July 25, 2012

Iris Nebula, NGC 7023 (July 19 & 20, 2012)

This is the Iris Nebula.  The image was taken from the campus of the Three Rivers Foundation Comanche Springs Astronomy Campus near Crowell, TX.  I was planning on taking a trip to west Texas for four nights of imaging.  The weather would not allow it, though; it is monsoon season there, and little or no imaging with the portable kind of rig I use would have occurred, so that trip had to be postponed.  But I had a week available during a new moon.  An inquiry to the Three Rivers Foundation (3RF) proved helpful.  They offered to let me tent camp for free during open campus week, and asked only a small fee for use of the electricity.  I took my two sons.  Only the first night was great for imaging, but it was a great night.

In fact, that first night was fabulous.  The air was as still as I've ever seen it for imaging, and the night was very dark.  The Milky Way stretched from horizon to horizon.  Wow.  My boys had never seen it, but they won't forget it now.

The Iris Nebula is a reflection nebula, meaning that it reflects the light of the stars next to it.  The stars are blue-white, so the nebula shines in blue-white.  Reflection nebulae are much harder to see (or image) from the suburbs, so the Iris was a prime target from a dark sky site.  The bright star in the middle of the nebula provides much of the illumination.  It has just a number (SAO 19158), not a proper name, and is not a bright star to our eyes (just magnitude 6.8).

I obtained color data the second night.  The night was somewhat cloudy, and eventually I had to stop imaging.  The color data for this image is not the best, but it is just usable, and will suffice.

It would be hard to say enough good things about the 3RF campus.  There are scopes aplenty and accommodations for volunteers and visiting amateurs.  The folks in charge were welcoming and very helpful.  I met several serious amateurs there who were friendly and knowledgeable.  I hope to go back again soon.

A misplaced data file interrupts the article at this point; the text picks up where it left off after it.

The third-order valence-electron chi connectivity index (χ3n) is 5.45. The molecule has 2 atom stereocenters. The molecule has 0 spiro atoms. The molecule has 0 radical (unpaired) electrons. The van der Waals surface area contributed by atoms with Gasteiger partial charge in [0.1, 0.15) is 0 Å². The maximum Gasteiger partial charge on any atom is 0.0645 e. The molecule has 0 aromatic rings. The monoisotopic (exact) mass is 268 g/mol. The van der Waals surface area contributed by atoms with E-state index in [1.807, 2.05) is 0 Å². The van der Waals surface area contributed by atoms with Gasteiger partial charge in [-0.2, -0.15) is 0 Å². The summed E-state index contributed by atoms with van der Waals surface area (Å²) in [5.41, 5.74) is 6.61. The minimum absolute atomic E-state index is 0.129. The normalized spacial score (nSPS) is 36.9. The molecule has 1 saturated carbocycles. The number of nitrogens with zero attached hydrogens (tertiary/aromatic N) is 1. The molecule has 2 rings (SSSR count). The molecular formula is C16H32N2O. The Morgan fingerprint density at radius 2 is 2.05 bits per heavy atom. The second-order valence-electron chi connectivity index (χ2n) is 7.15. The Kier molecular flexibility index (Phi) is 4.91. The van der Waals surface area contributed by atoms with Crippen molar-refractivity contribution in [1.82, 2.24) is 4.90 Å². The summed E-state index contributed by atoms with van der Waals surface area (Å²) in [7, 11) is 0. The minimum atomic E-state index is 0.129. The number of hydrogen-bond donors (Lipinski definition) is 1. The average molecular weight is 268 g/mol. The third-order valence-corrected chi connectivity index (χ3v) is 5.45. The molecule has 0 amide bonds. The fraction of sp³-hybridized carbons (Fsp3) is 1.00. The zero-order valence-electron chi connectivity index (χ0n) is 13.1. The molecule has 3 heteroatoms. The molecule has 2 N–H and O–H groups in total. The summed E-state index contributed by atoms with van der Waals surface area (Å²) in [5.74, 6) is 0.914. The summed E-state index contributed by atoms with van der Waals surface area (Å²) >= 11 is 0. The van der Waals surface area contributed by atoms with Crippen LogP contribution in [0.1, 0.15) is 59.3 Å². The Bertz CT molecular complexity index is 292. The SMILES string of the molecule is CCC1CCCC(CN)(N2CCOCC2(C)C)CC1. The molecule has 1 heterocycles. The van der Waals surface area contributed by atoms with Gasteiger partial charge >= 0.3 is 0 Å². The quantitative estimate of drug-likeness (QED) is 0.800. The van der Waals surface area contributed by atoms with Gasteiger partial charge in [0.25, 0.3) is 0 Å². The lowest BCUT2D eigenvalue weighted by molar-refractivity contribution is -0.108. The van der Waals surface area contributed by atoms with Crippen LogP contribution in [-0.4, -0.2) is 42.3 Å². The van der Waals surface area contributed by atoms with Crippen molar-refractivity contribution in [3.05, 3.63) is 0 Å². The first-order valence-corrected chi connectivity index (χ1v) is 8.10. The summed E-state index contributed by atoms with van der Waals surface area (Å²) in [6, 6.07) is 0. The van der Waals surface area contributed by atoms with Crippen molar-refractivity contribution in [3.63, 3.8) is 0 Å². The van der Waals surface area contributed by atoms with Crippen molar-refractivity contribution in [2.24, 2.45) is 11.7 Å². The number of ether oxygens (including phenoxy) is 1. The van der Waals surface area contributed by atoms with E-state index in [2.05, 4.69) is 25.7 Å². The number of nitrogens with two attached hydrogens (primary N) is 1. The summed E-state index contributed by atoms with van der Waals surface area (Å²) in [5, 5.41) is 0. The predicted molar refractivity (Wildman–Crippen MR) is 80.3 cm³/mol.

Telescope: Orion 6" f/5 Imaging Newtonian and Astro-Tech Coma Corrector (eff. at f/5.5)
Camera and Exposure: SXVF-H9 (17x900'), SXVF-H9C (6x1200'), Alnitak Flat-man flats
Filter: Astronomik Lum
Guiding: SX Lodestar and SX OAG
Mount: Takahashi NJP
Software: Nebulosity, Maxim DL, Registar, Photoshop CS3
Location: 3RF's Comanche Springs Astronomy Campus, Crowell, TX

July 12, 2012

NGC 604 (from M33), HST

This data is from the Hubble Legacy Archives.  NGC 604 was discovered by William Herschel in 1784, but it lies in a nearby galaxy, M33, also called the Triangulum Galaxy.  NGC 604 is very bright, and is visible on nearly every image of M33, but the nebula, like the galaxy to which it belongs, lies roughly 2.8 million light years away.  Hubble's clear vision gives us such a close view.  This is not Hubble's most detailed data of this nebula, but it is a set I've not seen before.  This image combines blue, green, H-alpha, and deep red exposures.